The Raleigh Boychoir is well known for the world-class choral education it provides for its singers. With this year’s annual American Music Festival, the RBC outdid itself by bringing esteemed conductor Dr. Henry Leck to direct the American Music Festival Choir. Not only is Leck a renowned conductor and professor of choral music, but he also specializes in children’s choir techniques and the changing male voice. The American Music Festival concert was a culmination of two days of workshops and rehearsals with Leck and the RBC’s artistic director, Jeremy Tucker. Although these rehearsals were not open to the public, the boys’ hard work and dedication was clear through the performances they gave.

The concert began with a set from the Raleigh Boychoir’s Performing Choir, conducted by Tucker. Jay Althouse‘s “Gloria Deo” showcased open vowels and crisp consonants with the Latin text, contrasting with “Sim Shalom,” a lullaby-like Hebrew piece highlighted by local violinist Sara Talley. The Performing Choir’s Hebrew diction was notable, especially on a program that featured many languages other than English. The RBC’s Young Men’s Ensemble, an ensemble of seven changed voices, sang “Canst Thou Love Me, Lady.” Gentle and exposed, this song showed the singers’ ability to blend with one another. The combined “Wade in the Water” was a highlight of the concert with expressive crescendos and sudden dynamic changes.

The “American Music Festival” Choir consisted of the Performing Choir plus select singers from Wake County’s elementary schools. According to Leck, the primary purpose of music is to connect, and this collaborative concert did just that. “Ciranda da Lua,” a Brazilian samba-inspired piece with Portuguese text, was one of the most interesting pieces of the program; a moody, dark opening suddenly breaks into a faster, joyful samba, before returning to the texture of the opening. It was here where the young singers onstage seemed to come out of their shells and engage physically with the song, which made the music even more enjoyable. “Join the Song!” was great technique-wise, but was made even better by the appearance of having fun onstage.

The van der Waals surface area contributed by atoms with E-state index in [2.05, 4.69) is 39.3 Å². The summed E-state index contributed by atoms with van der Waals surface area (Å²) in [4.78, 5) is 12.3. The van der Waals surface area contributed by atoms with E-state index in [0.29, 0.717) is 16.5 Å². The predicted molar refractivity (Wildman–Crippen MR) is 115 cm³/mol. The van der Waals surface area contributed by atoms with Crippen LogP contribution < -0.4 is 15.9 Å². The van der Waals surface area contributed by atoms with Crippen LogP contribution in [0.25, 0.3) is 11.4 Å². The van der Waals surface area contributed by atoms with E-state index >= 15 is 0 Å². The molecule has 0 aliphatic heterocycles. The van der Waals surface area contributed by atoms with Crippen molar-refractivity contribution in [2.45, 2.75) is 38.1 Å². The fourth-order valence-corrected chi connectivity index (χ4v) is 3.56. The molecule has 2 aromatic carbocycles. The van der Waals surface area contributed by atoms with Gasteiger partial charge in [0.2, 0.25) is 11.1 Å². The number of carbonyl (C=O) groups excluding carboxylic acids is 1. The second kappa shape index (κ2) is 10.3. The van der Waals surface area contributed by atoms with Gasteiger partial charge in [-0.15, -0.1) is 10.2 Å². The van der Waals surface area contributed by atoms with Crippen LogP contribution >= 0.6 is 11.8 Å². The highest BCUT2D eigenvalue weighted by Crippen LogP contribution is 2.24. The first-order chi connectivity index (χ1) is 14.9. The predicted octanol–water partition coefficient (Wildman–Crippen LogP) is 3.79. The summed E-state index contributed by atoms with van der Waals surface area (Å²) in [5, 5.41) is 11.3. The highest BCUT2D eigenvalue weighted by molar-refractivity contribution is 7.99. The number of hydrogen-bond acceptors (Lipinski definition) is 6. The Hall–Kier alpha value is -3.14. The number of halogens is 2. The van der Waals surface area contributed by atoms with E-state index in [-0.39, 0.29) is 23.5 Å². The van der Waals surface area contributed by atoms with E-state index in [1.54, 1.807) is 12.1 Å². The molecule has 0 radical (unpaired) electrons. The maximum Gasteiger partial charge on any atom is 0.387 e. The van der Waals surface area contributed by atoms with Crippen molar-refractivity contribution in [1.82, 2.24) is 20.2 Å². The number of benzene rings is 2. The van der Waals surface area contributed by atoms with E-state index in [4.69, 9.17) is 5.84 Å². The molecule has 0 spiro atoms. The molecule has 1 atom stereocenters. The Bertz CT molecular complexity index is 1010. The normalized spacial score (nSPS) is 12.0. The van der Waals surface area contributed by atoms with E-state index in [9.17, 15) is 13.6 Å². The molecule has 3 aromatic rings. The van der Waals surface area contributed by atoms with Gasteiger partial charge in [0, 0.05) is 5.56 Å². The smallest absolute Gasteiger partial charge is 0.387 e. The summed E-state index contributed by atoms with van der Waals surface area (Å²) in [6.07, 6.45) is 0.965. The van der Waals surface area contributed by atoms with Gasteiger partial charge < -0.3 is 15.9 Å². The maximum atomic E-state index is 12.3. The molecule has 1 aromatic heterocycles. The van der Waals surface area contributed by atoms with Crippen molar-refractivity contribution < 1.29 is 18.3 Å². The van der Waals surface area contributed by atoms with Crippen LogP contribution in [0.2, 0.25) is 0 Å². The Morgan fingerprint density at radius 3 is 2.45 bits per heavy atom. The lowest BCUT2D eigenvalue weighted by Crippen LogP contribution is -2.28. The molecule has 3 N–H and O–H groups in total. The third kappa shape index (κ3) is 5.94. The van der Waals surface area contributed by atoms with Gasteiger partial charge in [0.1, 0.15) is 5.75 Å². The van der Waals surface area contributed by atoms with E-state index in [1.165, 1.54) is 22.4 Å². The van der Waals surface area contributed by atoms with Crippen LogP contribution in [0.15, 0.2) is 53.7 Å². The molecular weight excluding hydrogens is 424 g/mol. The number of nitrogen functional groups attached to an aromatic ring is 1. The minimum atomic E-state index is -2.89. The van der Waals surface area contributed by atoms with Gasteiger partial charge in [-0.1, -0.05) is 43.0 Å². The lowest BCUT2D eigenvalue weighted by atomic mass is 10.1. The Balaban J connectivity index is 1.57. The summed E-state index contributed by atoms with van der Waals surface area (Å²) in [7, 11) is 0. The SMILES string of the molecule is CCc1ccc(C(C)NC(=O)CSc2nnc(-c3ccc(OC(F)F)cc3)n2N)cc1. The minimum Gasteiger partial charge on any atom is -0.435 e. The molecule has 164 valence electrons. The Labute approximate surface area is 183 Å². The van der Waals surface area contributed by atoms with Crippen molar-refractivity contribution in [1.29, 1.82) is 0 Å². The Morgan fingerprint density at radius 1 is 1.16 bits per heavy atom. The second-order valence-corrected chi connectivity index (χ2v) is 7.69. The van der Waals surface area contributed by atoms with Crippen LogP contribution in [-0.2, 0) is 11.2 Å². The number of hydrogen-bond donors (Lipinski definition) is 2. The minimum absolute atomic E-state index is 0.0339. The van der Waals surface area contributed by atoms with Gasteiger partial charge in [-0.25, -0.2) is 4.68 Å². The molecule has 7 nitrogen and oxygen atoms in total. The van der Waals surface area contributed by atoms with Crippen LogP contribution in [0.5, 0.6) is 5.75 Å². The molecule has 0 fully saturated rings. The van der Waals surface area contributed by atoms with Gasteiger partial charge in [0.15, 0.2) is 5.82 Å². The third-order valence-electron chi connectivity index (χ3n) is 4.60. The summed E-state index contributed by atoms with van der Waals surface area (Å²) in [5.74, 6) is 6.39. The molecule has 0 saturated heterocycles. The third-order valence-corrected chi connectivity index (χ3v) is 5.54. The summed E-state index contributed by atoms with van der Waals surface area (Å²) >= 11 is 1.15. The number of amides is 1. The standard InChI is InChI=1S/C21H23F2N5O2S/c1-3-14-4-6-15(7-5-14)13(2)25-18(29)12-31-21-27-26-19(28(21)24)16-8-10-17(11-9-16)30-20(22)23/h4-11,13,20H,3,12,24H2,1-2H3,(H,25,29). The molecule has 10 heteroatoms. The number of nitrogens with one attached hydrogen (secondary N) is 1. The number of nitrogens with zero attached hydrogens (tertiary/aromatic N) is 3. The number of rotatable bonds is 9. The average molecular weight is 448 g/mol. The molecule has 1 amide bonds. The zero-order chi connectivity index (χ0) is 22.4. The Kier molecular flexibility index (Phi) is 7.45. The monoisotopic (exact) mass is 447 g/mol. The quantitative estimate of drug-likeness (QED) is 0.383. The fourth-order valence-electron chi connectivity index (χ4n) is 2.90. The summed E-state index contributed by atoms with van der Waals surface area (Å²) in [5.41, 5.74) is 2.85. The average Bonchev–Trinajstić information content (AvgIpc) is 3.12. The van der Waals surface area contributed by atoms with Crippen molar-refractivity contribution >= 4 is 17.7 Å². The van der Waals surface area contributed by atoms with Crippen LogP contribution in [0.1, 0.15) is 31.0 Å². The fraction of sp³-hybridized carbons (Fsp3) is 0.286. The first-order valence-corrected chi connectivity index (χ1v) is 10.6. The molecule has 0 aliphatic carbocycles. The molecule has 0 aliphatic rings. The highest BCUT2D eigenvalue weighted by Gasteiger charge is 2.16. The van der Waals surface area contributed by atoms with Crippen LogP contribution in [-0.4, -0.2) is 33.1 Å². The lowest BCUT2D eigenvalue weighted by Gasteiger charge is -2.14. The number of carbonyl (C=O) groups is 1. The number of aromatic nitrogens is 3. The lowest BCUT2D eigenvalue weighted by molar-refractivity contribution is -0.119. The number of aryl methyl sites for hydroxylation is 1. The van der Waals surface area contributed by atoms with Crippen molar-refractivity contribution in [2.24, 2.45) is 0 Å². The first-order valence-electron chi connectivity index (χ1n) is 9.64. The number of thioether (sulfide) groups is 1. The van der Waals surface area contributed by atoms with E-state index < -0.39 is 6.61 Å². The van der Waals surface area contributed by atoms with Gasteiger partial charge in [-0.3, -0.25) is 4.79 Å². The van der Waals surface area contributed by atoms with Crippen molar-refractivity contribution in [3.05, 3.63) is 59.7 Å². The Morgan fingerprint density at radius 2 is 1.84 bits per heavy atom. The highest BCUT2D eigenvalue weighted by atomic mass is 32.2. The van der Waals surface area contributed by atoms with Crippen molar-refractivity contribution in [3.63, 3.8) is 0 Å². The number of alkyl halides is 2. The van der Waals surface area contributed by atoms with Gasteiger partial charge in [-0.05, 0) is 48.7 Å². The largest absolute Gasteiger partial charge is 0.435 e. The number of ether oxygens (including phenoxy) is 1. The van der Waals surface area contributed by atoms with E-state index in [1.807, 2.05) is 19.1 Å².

For the penultimate number, members of Kidznotes‘ new choral program were invited onstage to sing the lighthearted “Ac-cent-tchu-ate the Positive” – definitely an audience favorite (which could have something to do with the fact that a Kidznotes singer conducted this piece adorably). The concert concluded with Rudolph de Beer’s arrangement of the South African Apartheid anthem, “Amavolovolo.” This uplifting, rhythmic, and catchy piece was enhanced with movements taken from the Drakensberg Boy’s Choir performance of “Amavolovolo.” At the end, Leck praised the festival’s singers, saying that they were “cooperative and hardworking,” and reminded the audience that this festival’s goal was more about the “process than the product.” However, the product turned out to be pretty fantastic, too.